3:20 PM: Sophie and I had a good day at the clinic today. We left very early (5:50 AM) and arrived at 7:20 only to discover that we were 8th in line. Next time, I'll try to leave closer to 5:30 when we have a spinal tap scheduled. Anyhow, we had a good time once we got settled. Sophie's "Carolina Pal" Adriane came and played with her on the computer while I played my Sudoku number puzzles I had brought along and talked with the other parents. Once again, one of the parents I talked to had just gotten news that her daughter has relapsed. Libby (who is about 5, I think) was undergoing treatment for ALL (the same thing Sophie has) and had been in maintenance therapy for about 8 months (we're in month 2) when they found abnormal cells in her spinal fluid after a spinal tap. So now she has to start all over again with an even more intensive protocol that includes radiation (but she doesn't have to have a bone marrow transplant). The good news is that the prognosis is still quite good--75%--since she relapsed so long after treatment started. I know this family must be going through so many emotions right now. These stories are scary to hear, and it's hard to know what to say that will be comforting and not trite or superficial. I guess the best thing to do is just listen.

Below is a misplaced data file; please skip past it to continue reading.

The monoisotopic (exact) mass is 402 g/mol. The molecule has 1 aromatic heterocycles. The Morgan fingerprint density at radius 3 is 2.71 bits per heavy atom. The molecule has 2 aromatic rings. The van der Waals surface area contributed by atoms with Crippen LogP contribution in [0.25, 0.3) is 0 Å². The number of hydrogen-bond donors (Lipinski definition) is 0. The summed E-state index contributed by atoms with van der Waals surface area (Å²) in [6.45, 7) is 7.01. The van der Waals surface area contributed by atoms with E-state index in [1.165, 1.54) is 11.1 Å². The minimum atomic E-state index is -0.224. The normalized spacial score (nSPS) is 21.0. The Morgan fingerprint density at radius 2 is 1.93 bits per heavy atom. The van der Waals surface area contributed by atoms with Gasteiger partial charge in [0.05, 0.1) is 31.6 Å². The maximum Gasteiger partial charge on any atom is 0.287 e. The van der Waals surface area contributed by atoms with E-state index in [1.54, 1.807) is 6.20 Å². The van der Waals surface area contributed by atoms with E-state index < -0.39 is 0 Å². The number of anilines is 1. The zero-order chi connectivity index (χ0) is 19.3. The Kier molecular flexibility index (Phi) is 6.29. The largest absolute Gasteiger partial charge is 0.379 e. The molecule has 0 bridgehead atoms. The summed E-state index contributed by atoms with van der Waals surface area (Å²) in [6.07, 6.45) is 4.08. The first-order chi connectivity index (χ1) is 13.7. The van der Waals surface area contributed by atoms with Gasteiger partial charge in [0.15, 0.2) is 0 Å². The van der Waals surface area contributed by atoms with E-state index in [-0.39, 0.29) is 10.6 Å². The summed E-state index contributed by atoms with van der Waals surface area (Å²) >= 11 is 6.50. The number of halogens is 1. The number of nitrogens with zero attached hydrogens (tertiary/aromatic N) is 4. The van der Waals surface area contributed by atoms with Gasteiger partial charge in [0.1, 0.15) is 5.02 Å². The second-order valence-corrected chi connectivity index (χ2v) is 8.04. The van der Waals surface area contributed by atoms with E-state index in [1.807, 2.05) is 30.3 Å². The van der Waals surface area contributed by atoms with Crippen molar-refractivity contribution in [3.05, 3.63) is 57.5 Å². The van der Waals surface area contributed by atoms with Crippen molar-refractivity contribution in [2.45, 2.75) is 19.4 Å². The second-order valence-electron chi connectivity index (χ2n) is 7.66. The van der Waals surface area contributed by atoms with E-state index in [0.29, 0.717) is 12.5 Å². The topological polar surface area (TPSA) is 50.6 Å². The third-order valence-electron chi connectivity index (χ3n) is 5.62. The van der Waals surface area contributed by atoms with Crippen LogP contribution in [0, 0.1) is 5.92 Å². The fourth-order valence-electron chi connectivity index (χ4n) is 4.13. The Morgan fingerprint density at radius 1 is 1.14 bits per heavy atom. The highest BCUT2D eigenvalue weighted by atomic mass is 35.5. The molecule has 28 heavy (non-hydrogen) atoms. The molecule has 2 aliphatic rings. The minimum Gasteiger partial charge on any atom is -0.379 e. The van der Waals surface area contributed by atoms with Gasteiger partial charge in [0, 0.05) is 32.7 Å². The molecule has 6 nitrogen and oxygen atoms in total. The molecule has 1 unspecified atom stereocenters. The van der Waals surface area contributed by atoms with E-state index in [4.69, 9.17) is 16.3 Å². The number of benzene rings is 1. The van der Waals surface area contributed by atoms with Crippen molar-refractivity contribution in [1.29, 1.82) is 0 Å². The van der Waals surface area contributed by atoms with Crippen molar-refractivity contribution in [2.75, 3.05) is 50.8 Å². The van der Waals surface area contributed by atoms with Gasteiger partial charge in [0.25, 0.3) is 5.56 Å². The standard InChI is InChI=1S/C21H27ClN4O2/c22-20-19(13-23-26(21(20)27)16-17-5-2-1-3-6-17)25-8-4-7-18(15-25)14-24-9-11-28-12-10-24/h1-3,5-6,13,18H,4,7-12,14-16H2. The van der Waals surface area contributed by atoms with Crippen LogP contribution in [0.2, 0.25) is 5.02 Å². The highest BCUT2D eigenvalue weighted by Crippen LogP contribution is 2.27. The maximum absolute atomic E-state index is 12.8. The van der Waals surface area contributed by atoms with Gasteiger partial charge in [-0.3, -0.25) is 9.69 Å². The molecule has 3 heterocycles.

When it was Sophie's turn to go into the sedation room (just before 10:00), the anesthesiologist came over to the play room and gave her an injection of versed to calm her down. That worked pretty quickly, and she had that loopy expression on her face and was pretty relaxed. As we walked through the doorway of the sedation room, I tried to keep her face buried against me, which worked pretty well. She whimpered a little bit, but they injected the propofol quickly. Just before she lost consciousness, she looked at the nurse and said in a sluggish voice full of wonder, "You have two eyes!" Dr. Gold said she did well, and she was already waking up and fussing as they brought her into the recovery room. She asked several times why she felt so dizzy, but she cheered up pretty quickly (the bowl of cheese grits I fed her helped a lot). Not long after that, they injected vincristine and her steroid (so we won't have to give it to her crushed up in yogurt today at least). Her counts looked good. Things are on the low side, but everything looks exactly as they would expect given what she's taking. Her ANC was 1.1, and although that's a little bit low, they said we shouldn't worry about taking her out of day care at that point.
Randall had left his parking permit for Duke in the car we were driving and ended up missing his morning class, so he met us for lunch (which was a wonderful surprise) and picked up the permit. We all enjoyed our pasta, and Sophie watched a DVD on the way home (which was great, because that meant she took a nice long nap when we got home). The girls and I are on our own tonight, and we'll have dinner together before heading off to dance class.